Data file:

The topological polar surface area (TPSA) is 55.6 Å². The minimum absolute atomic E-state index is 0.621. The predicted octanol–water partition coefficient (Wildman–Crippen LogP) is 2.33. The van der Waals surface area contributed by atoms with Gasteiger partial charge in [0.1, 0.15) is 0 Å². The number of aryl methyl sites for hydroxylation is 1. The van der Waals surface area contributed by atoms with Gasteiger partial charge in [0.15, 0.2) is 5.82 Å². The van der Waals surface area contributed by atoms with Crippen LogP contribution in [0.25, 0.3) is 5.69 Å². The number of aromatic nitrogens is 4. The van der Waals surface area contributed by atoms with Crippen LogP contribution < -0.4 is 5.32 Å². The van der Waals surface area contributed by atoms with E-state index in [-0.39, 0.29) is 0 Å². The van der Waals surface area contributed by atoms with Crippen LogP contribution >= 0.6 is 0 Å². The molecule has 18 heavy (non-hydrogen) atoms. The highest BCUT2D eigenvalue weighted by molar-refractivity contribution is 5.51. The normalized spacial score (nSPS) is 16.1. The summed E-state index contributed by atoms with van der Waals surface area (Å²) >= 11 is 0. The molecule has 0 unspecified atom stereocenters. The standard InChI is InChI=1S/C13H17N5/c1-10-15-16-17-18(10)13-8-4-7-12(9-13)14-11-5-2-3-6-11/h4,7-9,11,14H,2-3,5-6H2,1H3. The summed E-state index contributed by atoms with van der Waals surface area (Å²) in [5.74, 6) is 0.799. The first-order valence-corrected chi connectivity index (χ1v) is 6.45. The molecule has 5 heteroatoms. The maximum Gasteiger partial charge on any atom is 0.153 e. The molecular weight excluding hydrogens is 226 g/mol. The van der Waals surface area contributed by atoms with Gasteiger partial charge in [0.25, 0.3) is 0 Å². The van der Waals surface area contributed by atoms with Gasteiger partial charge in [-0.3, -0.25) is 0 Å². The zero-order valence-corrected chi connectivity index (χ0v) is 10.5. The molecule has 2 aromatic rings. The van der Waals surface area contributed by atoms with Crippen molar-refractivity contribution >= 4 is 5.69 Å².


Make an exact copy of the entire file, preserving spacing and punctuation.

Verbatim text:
The topological polar surface area (TPSA) is 55.6 Å². The minimum absolute atomic E-state index is 0.621. The predicted octanol–water partition coefficient (Wildman–Crippen LogP) is 2.33. The van der Waals surface area contributed by atoms with Gasteiger partial charge in [0.1, 0.15) is 0 Å². The number of aryl methyl sites for hydroxylation is 1. The van der Waals surface area contributed by atoms with Gasteiger partial charge in [0.15, 0.2) is 5.82 Å². The van der Waals surface area contributed by atoms with Crippen LogP contribution in [0.25, 0.3) is 5.69 Å². The number of aromatic nitrogens is 4. The van der Waals surface area contributed by atoms with Crippen LogP contribution < -0.4 is 5.32 Å². The van der Waals surface area contributed by atoms with E-state index in [-0.39, 0.29) is 0 Å². The van der Waals surface area contributed by atoms with Crippen LogP contribution >= 0.6 is 0 Å². The molecule has 18 heavy (non-hydrogen) atoms. The highest BCUT2D eigenvalue weighted by molar-refractivity contribution is 5.51. The normalized spacial score (nSPS) is 16.1. The summed E-state index contributed by atoms with van der Waals surface area (Å²) >= 11 is 0. The molecule has 0 unspecified atom stereocenters. The standard InChI is InChI=1S/C13H17N5/c1-10-15-16-17-18(10)13-8-4-7-12(9-13)14-11-5-2-3-6-11/h4,7-9,11,14H,2-3,5-6H2,1H3. The summed E-state index contributed by atoms with van der Waals surface area (Å²) in [5.74, 6) is 0.799. The first-order valence-corrected chi connectivity index (χ1v) is 6.45. The molecule has 5 heteroatoms. The maximum Gasteiger partial charge on any atom is 0.153 e. The molecular weight excluding hydrogens is 226 g/mol. The van der Waals surface area contributed by atoms with Gasteiger partial charge in [0.25, 0.3) is 0 Å². The van der Waals surface area contributed by atoms with Gasteiger partial charge in [-0.3, -0.25) is 0 Å². The zero-order valence-corrected chi connectivity index (χ0v) is 10.5. The molecule has 2 aromatic rings. The van der Waals surface area contributed by atoms with Crippen molar-refractivity contribution >= 4 is 5.69 Å².